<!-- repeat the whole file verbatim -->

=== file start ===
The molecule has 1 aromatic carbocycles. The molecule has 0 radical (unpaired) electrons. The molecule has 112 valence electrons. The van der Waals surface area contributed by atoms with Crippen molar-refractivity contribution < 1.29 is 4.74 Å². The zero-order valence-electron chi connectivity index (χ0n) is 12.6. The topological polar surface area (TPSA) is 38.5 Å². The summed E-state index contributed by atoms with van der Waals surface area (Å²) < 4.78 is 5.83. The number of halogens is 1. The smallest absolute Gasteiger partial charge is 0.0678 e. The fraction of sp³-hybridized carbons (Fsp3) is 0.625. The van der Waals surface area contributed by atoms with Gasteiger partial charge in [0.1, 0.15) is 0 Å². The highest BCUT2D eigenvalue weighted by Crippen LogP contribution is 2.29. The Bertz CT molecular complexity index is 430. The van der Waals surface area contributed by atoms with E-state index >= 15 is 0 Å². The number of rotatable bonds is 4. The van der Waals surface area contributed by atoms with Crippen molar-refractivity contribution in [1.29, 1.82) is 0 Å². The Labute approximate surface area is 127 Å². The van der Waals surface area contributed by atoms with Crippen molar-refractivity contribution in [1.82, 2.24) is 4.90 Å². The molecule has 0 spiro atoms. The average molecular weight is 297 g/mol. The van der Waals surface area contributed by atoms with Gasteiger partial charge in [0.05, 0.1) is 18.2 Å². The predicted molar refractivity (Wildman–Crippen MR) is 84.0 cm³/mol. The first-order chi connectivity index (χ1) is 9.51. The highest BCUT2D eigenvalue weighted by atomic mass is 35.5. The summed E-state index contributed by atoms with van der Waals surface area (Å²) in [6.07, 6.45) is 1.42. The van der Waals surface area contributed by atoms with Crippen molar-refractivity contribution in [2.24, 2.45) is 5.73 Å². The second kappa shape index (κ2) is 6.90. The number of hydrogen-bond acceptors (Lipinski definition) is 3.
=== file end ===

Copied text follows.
The molecule has 1 aromatic carbocycles. The molecule has 0 radical (unpaired) electrons. The molecule has 112 valence electrons. The van der Waals surface area contributed by atoms with Crippen molar-refractivity contribution < 1.29 is 4.74 Å². The zero-order valence-electron chi connectivity index (χ0n) is 12.6. The topological polar surface area (TPSA) is 38.5 Å². The summed E-state index contributed by atoms with van der Waals surface area (Å²) < 4.78 is 5.83. The number of halogens is 1. The smallest absolute Gasteiger partial charge is 0.0678 e. The fraction of sp³-hybridized carbons (Fsp3) is 0.625. The van der Waals surface area contributed by atoms with Gasteiger partial charge in [0.1, 0.15) is 0 Å². The highest BCUT2D eigenvalue weighted by Crippen LogP contribution is 2.29. The Bertz CT molecular complexity index is 430. The van der Waals surface area contributed by atoms with E-state index >= 15 is 0 Å². The number of rotatable bonds is 4. The van der Waals surface area contributed by atoms with Crippen molar-refractivity contribution in [1.29, 1.82) is 0 Å². The Labute approximate surface area is 127 Å². The van der Waals surface area contributed by atoms with Crippen molar-refractivity contribution in [1.82, 2.24) is 4.90 Å². The molecule has 0 spiro atoms. The average molecular weight is 297 g/mol. The van der Waals surface area contributed by atoms with Gasteiger partial charge in [0.05, 0.1) is 18.2 Å². The predicted molar refractivity (Wildman–Crippen MR) is 84.0 cm³/mol. The first-order chi connectivity index (χ1) is 9.51. The highest BCUT2D eigenvalue weighted by atomic mass is 35.5. The summed E-state index contributed by atoms with van der Waals surface area (Å²) in [6.07, 6.45) is 1.42. The van der Waals surface area contributed by atoms with Crippen molar-refractivity contribution in [2.24, 2.45) is 5.73 Å². The second kappa shape index (κ2) is 6.90. The number of hydrogen-bond acceptors (Lipinski definition) is 3.